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Promoted by Barbican
An afternoon of entrancing, ethereal and enveloping electronic music, part of Nils Frahm's Possibly Colliding weekend at the Barbican Centre.
Kaitlyn Aurelia Smith’s folk background is evident in her compositions. Inspired by the life and landscape of her home on Orca Island in Washington State, she uses kaleidoscopic synth sounds and processed vocals to create music that seems to expand and flood the space around it, anchored only by the rhythmic pulsing patterns at its core.
An unconventional trio of harp, electronics and visuals, Canto Ostinato Audio Visual is an interpretation of Simeon ten Holt’s famous piece, a minimalist masterpiece that can be completely different each time it’s performed. Looping sections of music, performers Gwyneth Wentink, Wouter Snoei, Arnout Hulskamp and their self-developed software improvise the length, speed and phrasing of the piece, the dynamics constantly shifting, the music swimming in the light and colour of their visuals.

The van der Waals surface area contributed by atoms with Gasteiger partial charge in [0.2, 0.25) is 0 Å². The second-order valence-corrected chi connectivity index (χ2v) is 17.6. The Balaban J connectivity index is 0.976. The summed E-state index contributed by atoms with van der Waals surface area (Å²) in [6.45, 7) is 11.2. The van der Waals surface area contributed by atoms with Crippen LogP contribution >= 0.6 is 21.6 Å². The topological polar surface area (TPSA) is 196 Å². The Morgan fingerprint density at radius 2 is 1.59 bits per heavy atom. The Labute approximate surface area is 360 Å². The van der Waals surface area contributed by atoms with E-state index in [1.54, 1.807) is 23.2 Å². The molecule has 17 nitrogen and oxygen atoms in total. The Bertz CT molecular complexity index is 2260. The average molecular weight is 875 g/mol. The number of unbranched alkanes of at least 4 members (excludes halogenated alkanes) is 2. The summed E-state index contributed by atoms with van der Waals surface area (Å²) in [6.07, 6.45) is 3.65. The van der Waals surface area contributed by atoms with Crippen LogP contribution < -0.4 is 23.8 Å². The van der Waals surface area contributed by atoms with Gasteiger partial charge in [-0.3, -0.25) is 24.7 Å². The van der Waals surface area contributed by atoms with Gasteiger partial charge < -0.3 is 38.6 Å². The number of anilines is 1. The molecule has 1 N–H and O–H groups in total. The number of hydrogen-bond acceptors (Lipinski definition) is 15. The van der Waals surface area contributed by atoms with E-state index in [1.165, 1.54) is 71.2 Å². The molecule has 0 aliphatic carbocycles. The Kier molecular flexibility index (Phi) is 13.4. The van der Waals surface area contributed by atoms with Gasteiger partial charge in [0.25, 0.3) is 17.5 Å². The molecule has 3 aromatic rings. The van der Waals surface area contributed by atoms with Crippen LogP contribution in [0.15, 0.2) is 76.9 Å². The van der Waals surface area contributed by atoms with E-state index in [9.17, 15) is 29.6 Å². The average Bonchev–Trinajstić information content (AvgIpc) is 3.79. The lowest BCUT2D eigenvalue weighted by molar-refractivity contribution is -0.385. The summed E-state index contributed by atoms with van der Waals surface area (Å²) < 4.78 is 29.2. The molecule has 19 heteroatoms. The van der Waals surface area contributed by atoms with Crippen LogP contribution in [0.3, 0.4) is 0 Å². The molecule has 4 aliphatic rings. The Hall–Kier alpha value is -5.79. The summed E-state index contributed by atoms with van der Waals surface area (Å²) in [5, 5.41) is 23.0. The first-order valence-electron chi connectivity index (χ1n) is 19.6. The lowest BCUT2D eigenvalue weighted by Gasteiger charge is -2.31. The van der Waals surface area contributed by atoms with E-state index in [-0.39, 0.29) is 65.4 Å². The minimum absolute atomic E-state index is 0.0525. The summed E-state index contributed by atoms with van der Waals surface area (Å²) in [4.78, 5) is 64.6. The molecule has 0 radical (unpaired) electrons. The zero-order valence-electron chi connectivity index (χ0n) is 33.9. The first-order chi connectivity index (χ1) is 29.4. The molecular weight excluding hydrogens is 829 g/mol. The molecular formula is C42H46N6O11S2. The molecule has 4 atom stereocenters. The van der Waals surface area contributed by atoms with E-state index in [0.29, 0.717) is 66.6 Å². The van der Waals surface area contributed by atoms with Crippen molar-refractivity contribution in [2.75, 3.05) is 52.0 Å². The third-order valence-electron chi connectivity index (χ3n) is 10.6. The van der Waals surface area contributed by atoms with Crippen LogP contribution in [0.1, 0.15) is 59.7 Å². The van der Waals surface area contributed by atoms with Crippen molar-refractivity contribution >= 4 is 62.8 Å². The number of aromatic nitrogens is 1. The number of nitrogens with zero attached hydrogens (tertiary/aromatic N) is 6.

A newly-formed group comprising electronic musician Luke Abbott, Laurence Pike (PVT) and Jack Wyllie (Portico), Szun Waves is a contemporary twist on the Jazz trio. Crafting psychedelic soundscapes from modular synths, drums and saxophone, their music has an almost mystical, spiritual quality to it, like Sun Ra processed through digital filters.